January 19, 1949.
Appeal from the United States District Court for the District of Kansas; Arthur J. Mellott, Judge.
Habeas corpus proceeding by Joe T. Powell opposed by Walter A. Hunter, Warden, United States Penitentiary, Leavenworth, Kansas. From an order discharging the writ the petitioner appeals.
Joe T. Powell, pro se.
Eugene W. Davis, Asst. U.S. Atty., of Topeka, Kan. (Lester Luther, U.S. Atty., of Topeka, Kan., on the brief), for appellee.
Before PHILLIPS, Chief Judge, and BRATTON and MURRAH, Circuit Judges.
This is an appeal from an order discharging a writ of habeas corpus.
Three indictments were returned against Powell, the petitioner, in the United States District Court for the Eastern District of Tennessee. The first indictment, No. 7545, contained two counts, one charging a violation of 18 U.S.C.A. § 88 [now § 371], and the other a violation of 18 U.S.C.A. § 408a [now § 1201]. On November 10, 1937, he entered a plea of guilty to each count and was sentenced to imprisonment for 15 years.
The second indictment, No. 4546, charged a violation of 18 U.S.C.A. § 408e [now § 1073]. On November 12, 1937, he entered a plea of guilty thereto and was sentenced to imprisonment for a period of five years, to run concurrently with the sentence in No. 7545.
The third indictment, No. 7601, charged a violation of 18 U.S.C.A. § 753h [now § 751]. On November 10, 1937, he entered a plea of guilty thereto and was sentenced to imprisonment for a period of one-half minute, such sentence to commence at the expiration of the sentence in No. 7545.
Under 18 U.S.C.A. § 710 [now § 4161], petitioner, had he observed the rules of the institution in which he was confined, would have been eligible for conditional release December 6, 1947. The record discloses, however, that while confined in the United States Penitentiary at Atlanta, Georgia, 30 days of his "good time" allowance were forfeited on October 2, 1939, and an additional 730 days were forfeited on May 2, 1945. On December 1, 1947, 200 days of the forfeited "good time" were restored to him.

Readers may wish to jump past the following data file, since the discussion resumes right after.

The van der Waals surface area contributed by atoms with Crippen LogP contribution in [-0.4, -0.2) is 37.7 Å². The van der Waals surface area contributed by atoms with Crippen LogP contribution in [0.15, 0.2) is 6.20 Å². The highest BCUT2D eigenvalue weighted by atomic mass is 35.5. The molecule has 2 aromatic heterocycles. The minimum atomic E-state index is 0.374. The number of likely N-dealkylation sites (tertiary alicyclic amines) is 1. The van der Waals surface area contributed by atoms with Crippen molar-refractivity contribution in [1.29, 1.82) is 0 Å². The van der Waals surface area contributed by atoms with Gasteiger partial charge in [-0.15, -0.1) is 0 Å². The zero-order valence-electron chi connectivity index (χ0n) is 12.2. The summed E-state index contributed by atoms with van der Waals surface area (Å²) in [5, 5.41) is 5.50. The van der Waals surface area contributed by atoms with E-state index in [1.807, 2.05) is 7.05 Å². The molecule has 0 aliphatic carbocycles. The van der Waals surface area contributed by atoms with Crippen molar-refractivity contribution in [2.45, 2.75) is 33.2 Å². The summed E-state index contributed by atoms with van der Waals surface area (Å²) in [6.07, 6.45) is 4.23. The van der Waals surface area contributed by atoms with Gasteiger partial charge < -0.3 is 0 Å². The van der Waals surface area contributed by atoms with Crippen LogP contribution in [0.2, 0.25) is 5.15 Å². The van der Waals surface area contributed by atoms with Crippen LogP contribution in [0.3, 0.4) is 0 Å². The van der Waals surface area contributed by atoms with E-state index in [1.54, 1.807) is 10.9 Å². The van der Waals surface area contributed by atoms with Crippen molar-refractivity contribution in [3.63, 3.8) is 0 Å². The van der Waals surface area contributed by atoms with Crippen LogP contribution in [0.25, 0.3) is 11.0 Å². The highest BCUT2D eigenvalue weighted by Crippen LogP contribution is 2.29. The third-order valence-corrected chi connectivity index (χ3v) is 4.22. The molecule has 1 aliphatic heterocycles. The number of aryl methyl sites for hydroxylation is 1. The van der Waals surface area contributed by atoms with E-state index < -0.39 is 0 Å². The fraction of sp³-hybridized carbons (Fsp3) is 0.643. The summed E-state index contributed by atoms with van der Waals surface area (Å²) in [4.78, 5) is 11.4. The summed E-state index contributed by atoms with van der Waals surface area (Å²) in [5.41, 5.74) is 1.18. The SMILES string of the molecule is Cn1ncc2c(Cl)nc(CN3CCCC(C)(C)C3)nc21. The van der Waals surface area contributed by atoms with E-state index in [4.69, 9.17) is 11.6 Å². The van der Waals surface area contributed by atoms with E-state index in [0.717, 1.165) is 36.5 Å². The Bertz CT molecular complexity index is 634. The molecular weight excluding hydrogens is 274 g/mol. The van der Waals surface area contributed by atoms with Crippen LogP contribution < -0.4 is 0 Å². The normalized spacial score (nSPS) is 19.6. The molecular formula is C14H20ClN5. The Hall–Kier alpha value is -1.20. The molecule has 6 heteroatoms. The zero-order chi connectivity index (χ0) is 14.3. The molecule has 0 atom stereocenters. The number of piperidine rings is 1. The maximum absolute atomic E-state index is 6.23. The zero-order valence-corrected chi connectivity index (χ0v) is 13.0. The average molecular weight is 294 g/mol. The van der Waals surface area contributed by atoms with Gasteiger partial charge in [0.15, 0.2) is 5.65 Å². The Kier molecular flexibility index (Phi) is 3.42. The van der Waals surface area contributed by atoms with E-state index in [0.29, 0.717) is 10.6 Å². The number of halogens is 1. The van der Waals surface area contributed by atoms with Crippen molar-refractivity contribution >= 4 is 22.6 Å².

Section 710 in part reads as follows:
"Each prisoner who has been or shall hereafter be convicted of any offense against the laws of the United States, and is confined, in execution of the judgment or sentence upon any such conviction, in any United States penitentiary or jail, or in any penitentiary, prison, or jail of any State or Territory, for a definite term, other than for life, whose record of conduct shows that he has faithfully observed all the rules and has not been subjected to punishment, shall be entitled to a deduction from the term of his sentence to be estimated as follows, * * *."
Petitioner was transferred to the United States Penitentiary at Leavenworth, Kansas, on July 14, 1945. On December 18, 1947, he filed his application for a writ of habeas corpus on the ground that he was unlawfully deprived of his statutory "good time" allowance and was, therefore, illegally detained of his liberty.
At the hearing below, petitioner testified that while confined in the United States Penitentiary at Atlanta, he invented a signaling device which he considered useful to fliers and sailors forced to take to lifeboats and rafts at sea. He requested permission of the warden to send correspondence pertaining to the device out of the prison, and upon refusal by the warden, he colluded with another inmate to send, and did send, uncensored communications out of the prison.
On the charge of smuggling prohibited communications from the prison, petitioner was given a hearing before a prison board consisting of six members. The warden was not a member of such board. The board recommended forfeiture of 730 days of petitioner's statutory "good time," which recommendation was concurred in by the warden.
The trial court found that the prison board had not acted arbitrarily, capriciously, or fraudulently and discharged the writ.
Under the express provision of § 710, supra, a prisoner is entitled to "good time" allowance only where his record shows he has faithfully observed all the rules and has not been subjected to punishment. It is a privilege which may be forfeited for a failure faithfully to observe the rules within the meaning of § 710. The prison system is under the administration of the Attorney General, 18 U.S.C.A. § 741 [now § 4001], and not of the district courts. The court has no power to interfere with the conduct of the prison or its discipline. It may discharge upon habeas corpus only where the petitioner is illegally detained.
Pagliaro v. Cox, 8 Cir., 143 F.2d 900, 901.
Morgan v. Aderhold, 5 Cir., 73 F.2d 171, 172.
The action by the prison board in forfeiting 730 days of petitioner's "good time" was within the jurisdiction and power of that tribunal and was conclusive on the trial court, unless it acted arbitrarily, capriciously, or fraudulently. Under the finding of the trial court, which was supported by substantial evidence, the writ was properly discharged.
In re Terrill, 8 Cir., 144 F. 616, 621, 622.
Griffin v. Zerbst, 10 Cir., 83 F.2d 805, 806.